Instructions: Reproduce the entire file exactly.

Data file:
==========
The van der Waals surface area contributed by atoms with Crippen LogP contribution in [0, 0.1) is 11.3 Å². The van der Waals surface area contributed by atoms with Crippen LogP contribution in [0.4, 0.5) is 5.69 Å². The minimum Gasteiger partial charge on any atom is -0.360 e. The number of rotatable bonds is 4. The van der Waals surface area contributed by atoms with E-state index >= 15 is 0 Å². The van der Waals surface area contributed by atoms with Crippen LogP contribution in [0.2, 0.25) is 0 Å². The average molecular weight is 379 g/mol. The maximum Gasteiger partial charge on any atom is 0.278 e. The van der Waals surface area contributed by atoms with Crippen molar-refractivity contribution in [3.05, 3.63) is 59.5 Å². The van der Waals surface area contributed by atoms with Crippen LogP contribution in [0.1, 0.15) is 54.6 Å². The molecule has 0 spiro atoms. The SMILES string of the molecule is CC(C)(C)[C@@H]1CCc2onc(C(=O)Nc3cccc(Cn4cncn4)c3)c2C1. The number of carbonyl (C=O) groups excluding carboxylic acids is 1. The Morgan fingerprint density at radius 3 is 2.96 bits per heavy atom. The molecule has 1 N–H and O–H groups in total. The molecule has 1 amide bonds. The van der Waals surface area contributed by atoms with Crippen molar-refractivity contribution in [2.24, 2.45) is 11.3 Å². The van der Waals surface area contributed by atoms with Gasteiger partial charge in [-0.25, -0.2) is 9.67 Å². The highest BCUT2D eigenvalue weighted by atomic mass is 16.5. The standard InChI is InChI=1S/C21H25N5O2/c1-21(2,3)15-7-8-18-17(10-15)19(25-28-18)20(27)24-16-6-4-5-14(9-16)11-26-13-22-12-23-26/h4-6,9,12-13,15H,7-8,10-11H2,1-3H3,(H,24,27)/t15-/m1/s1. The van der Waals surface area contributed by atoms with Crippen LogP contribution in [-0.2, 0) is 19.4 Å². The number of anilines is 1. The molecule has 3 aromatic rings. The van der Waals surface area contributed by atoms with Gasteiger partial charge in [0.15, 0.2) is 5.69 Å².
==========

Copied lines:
The van der Waals surface area contributed by atoms with Crippen LogP contribution in [0, 0.1) is 11.3 Å². The van der Waals surface area contributed by atoms with Crippen LogP contribution in [0.4, 0.5) is 5.69 Å². The minimum Gasteiger partial charge on any atom is -0.360 e. The number of rotatable bonds is 4. The van der Waals surface area contributed by atoms with E-state index >= 15 is 0 Å². The van der Waals surface area contributed by atoms with Crippen LogP contribution in [0.2, 0.25) is 0 Å². The average molecular weight is 379 g/mol. The maximum Gasteiger partial charge on any atom is 0.278 e. The van der Waals surface area contributed by atoms with Crippen molar-refractivity contribution in [3.05, 3.63) is 59.5 Å². The van der Waals surface area contributed by atoms with Crippen LogP contribution in [0.1, 0.15) is 54.6 Å². The molecule has 0 spiro atoms. The SMILES string of the molecule is CC(C)(C)[C@@H]1CCc2onc(C(=O)Nc3cccc(Cn4cncn4)c3)c2C1. The number of carbonyl (C=O) groups excluding carboxylic acids is 1. The Morgan fingerprint density at radius 3 is 2.96 bits per heavy atom. The molecule has 1 N–H and O–H groups in total. The molecule has 1 amide bonds. The van der Waals surface area contributed by atoms with Crippen molar-refractivity contribution in [2.24, 2.45) is 11.3 Å². The van der Waals surface area contributed by atoms with Gasteiger partial charge in [-0.25, -0.2) is 9.67 Å². The highest BCUT2D eigenvalue weighted by atomic mass is 16.5. The standard InChI is InChI=1S/C21H25N5O2/c1-21(2,3)15-7-8-18-17(10-15)19(25-28-18)20(27)24-16-6-4-5-14(9-16)11-26-13-22-12-23-26/h4-6,9,12-13,15H,7-8,10-11H2,1-3H3,(H,24,27)/t15-/m1/s1. The van der Waals surface area contributed by atoms with Crippen LogP contribution in [-0.2, 0) is 19.4 Å². The number of anilines is 1. The molecule has 3 aromatic rings. The van der Waals surface area contributed by atoms with Gasteiger partial charge in [0.15, 0.2) is 5.69 Å².